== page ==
Market-Value Pricing & Marketing

The idea behind Market-Value pricing is compelling: make sure that your prices are in line with the benefits you deliver to customers. It's the only safe way to steer a course between the shoals of overpricing (alienating customers) and the rocks of underpricing (and leaving money on the table). But Market-Value pricing can be done only if you can calculate what your product, with its unique pattern of strengths and weaknesses, is really worth to the customer. The need for such calculations has spawned a number of different approaches to figuring out a product's worth. Among these approaches are attribute importance-performance analysis, economic value analysis, and conjoint analysis.

CVI's Market-Value-pricing methodology, described in our white paper Market-Value Marketing and Pricing, synthesizes these approaches. It allows you to draw on the best of all of the tools depending on what's most appropriate and what data you have readily available.

Who Uses Customer Value Analysis and Management?

Business-unit general managers:

  • Stem market-share losses, earn market-share gains
  • Align functions heads to outperform competitors on attributes that matter most to customers
  • Drive profitable product-line growth

Product-development leaders

  • Use objective measures on product performance elements to construct overall measures of performance for your products and competing products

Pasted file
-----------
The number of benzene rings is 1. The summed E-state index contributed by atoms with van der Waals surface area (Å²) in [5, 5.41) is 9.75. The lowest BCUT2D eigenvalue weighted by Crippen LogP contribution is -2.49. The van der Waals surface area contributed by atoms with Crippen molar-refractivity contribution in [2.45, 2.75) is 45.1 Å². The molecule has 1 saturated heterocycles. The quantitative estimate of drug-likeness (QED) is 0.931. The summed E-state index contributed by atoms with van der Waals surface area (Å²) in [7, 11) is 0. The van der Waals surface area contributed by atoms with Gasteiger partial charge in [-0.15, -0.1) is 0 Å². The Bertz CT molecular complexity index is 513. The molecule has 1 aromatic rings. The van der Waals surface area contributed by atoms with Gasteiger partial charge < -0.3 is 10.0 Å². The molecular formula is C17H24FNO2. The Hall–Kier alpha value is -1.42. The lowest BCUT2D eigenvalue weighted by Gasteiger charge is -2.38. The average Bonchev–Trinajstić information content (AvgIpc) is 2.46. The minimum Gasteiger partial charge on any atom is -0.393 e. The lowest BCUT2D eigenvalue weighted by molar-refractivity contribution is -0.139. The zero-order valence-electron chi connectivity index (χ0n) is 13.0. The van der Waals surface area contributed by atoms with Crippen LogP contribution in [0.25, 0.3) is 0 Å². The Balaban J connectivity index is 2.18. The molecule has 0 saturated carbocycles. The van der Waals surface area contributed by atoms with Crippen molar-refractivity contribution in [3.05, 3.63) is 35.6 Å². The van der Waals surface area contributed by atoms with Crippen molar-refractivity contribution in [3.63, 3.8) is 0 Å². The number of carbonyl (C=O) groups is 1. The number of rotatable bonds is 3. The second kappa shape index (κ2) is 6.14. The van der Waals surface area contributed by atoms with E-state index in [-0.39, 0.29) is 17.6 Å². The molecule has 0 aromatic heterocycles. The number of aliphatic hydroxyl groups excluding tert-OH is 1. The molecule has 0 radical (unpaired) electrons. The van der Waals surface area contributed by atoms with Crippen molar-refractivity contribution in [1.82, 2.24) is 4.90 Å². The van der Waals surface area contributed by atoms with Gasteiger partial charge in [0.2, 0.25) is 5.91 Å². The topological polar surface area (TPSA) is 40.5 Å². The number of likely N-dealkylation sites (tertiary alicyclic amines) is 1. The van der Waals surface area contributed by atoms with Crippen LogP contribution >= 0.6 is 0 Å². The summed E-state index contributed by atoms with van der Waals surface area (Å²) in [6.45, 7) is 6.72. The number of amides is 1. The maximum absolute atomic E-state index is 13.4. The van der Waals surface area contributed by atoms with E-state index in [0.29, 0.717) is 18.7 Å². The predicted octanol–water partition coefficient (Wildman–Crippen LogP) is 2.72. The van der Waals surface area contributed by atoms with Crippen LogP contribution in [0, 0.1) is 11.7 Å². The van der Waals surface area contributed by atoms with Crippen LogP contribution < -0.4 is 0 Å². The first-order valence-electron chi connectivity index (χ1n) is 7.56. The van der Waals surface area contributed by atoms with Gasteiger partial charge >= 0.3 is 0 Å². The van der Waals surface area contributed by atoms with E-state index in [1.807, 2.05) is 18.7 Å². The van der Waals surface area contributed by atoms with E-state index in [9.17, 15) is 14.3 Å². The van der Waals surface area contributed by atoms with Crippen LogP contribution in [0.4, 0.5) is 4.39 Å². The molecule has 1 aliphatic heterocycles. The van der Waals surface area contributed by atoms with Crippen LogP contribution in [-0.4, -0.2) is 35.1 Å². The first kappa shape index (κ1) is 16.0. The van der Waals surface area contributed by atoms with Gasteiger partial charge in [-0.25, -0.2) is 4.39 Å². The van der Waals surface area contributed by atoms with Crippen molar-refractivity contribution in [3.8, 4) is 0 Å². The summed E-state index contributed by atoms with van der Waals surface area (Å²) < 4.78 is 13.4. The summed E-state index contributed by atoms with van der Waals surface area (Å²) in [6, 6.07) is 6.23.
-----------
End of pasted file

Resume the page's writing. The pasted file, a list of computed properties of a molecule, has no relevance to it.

• Assess competitiveness of alternative product concepts and targeted prices versus products likely to be on the market at launch
  • Fund and accelerate the most promising product concepts, kill off unpromising concepts early on
  • Set realistic target prices -- for launch and over the product life cycle

 Product-line managers

  • Prioritize actions to improve performance on key buying factors (product, service, relationship, and brand affinity attributes)
  • Differentiate products to win in their targeted market segments
  • Change prices based on the changing value of products, as customer needs and competitive offerings change

Marketing strategists

  • Assess the product’s comparative advantages and disadvantages in key market segments
  • Craft value propositions for the product category as a whole and for each targeted segment
  • Prepare sales team aids for selling head-to-head versus each key competitor

Strategic pricing leaders

  • Set realistic target prices for new products
  • Change prices as the competitive value of products change